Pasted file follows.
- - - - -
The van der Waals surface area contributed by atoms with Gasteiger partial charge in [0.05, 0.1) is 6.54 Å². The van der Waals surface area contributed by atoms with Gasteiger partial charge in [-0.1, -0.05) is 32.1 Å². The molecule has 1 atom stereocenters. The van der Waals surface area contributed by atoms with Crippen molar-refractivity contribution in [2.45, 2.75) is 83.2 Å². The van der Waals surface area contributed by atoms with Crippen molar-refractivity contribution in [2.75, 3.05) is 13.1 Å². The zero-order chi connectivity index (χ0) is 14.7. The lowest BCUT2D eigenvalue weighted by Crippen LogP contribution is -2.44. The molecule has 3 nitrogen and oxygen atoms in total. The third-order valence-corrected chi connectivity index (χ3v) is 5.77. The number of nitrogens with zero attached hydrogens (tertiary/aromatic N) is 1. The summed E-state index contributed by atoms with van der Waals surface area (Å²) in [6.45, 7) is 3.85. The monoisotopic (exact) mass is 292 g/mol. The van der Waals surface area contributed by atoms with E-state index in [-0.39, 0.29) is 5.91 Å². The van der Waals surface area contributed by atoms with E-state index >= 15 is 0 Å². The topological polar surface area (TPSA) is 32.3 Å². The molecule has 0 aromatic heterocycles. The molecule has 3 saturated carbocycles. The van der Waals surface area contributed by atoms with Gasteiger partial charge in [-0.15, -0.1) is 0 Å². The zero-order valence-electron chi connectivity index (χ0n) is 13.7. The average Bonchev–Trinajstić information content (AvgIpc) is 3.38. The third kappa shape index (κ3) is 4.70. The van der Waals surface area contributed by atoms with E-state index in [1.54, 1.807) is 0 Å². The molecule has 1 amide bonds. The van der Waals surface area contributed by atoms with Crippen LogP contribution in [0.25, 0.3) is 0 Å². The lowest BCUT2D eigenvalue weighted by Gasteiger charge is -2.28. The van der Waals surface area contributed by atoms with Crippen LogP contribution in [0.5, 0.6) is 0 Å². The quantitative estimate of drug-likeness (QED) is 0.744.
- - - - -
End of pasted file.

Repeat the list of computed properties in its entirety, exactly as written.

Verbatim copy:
The van der Waals surface area contributed by atoms with Gasteiger partial charge in [0.05, 0.1) is 6.54 Å². The van der Waals surface area contributed by atoms with Gasteiger partial charge in [-0.1, -0.05) is 32.1 Å². The molecule has 1 atom stereocenters. The van der Waals surface area contributed by atoms with Crippen molar-refractivity contribution in [2.45, 2.75) is 83.2 Å². The van der Waals surface area contributed by atoms with Crippen molar-refractivity contribution in [2.75, 3.05) is 13.1 Å². The zero-order chi connectivity index (χ0) is 14.7. The lowest BCUT2D eigenvalue weighted by Crippen LogP contribution is -2.44. The molecule has 3 nitrogen and oxygen atoms in total. The third-order valence-corrected chi connectivity index (χ3v) is 5.77. The number of nitrogens with zero attached hydrogens (tertiary/aromatic N) is 1. The summed E-state index contributed by atoms with van der Waals surface area (Å²) in [6.45, 7) is 3.85. The monoisotopic (exact) mass is 292 g/mol. The van der Waals surface area contributed by atoms with E-state index in [-0.39, 0.29) is 5.91 Å². The van der Waals surface area contributed by atoms with E-state index >= 15 is 0 Å². The topological polar surface area (TPSA) is 32.3 Å². The molecule has 0 aromatic heterocycles. The molecule has 3 saturated carbocycles. The van der Waals surface area contributed by atoms with Gasteiger partial charge in [-0.15, -0.1) is 0 Å². The zero-order valence-electron chi connectivity index (χ0n) is 13.7. The average Bonchev–Trinajstić information content (AvgIpc) is 3.38. The third kappa shape index (κ3) is 4.70. The van der Waals surface area contributed by atoms with E-state index in [1.54, 1.807) is 0 Å². The molecule has 1 amide bonds. The van der Waals surface area contributed by atoms with Crippen LogP contribution in [0.25, 0.3) is 0 Å². The lowest BCUT2D eigenvalue weighted by Gasteiger charge is -2.28. The van der Waals surface area contributed by atoms with Crippen LogP contribution in [0.5, 0.6) is 0 Å². The quantitative estimate of drug-likeness (QED) is 0.744.